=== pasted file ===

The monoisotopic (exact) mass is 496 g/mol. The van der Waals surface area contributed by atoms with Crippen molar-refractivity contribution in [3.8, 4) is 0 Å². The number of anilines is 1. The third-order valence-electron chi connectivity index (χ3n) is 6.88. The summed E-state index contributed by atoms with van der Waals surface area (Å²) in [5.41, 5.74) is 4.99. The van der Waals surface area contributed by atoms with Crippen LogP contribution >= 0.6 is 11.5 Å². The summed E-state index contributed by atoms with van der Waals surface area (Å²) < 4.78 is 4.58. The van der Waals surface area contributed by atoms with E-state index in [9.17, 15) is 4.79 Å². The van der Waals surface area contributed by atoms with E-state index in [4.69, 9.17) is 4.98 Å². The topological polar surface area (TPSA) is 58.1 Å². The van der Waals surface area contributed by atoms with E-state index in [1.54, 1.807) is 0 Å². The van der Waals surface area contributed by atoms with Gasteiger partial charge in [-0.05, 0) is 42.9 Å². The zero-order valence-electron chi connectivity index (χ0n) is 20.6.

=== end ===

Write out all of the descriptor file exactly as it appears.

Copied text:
The monoisotopic (exact) mass is 496 g/mol. The van der Waals surface area contributed by atoms with Crippen molar-refractivity contribution in [3.8, 4) is 0 Å². The number of anilines is 1. The third-order valence-electron chi connectivity index (χ3n) is 6.88. The summed E-state index contributed by atoms with van der Waals surface area (Å²) in [5.41, 5.74) is 4.99. The van der Waals surface area contributed by atoms with Crippen LogP contribution >= 0.6 is 11.5 Å². The summed E-state index contributed by atoms with van der Waals surface area (Å²) < 4.78 is 4.58. The van der Waals surface area contributed by atoms with E-state index in [9.17, 15) is 4.79 Å². The van der Waals surface area contributed by atoms with E-state index in [4.69, 9.17) is 4.98 Å². The topological polar surface area (TPSA) is 58.1 Å². The van der Waals surface area contributed by atoms with E-state index in [1.54, 1.807) is 0 Å². The van der Waals surface area contributed by atoms with Gasteiger partial charge in [-0.05, 0) is 42.9 Å². The zero-order valence-electron chi connectivity index (χ0n) is 20.6.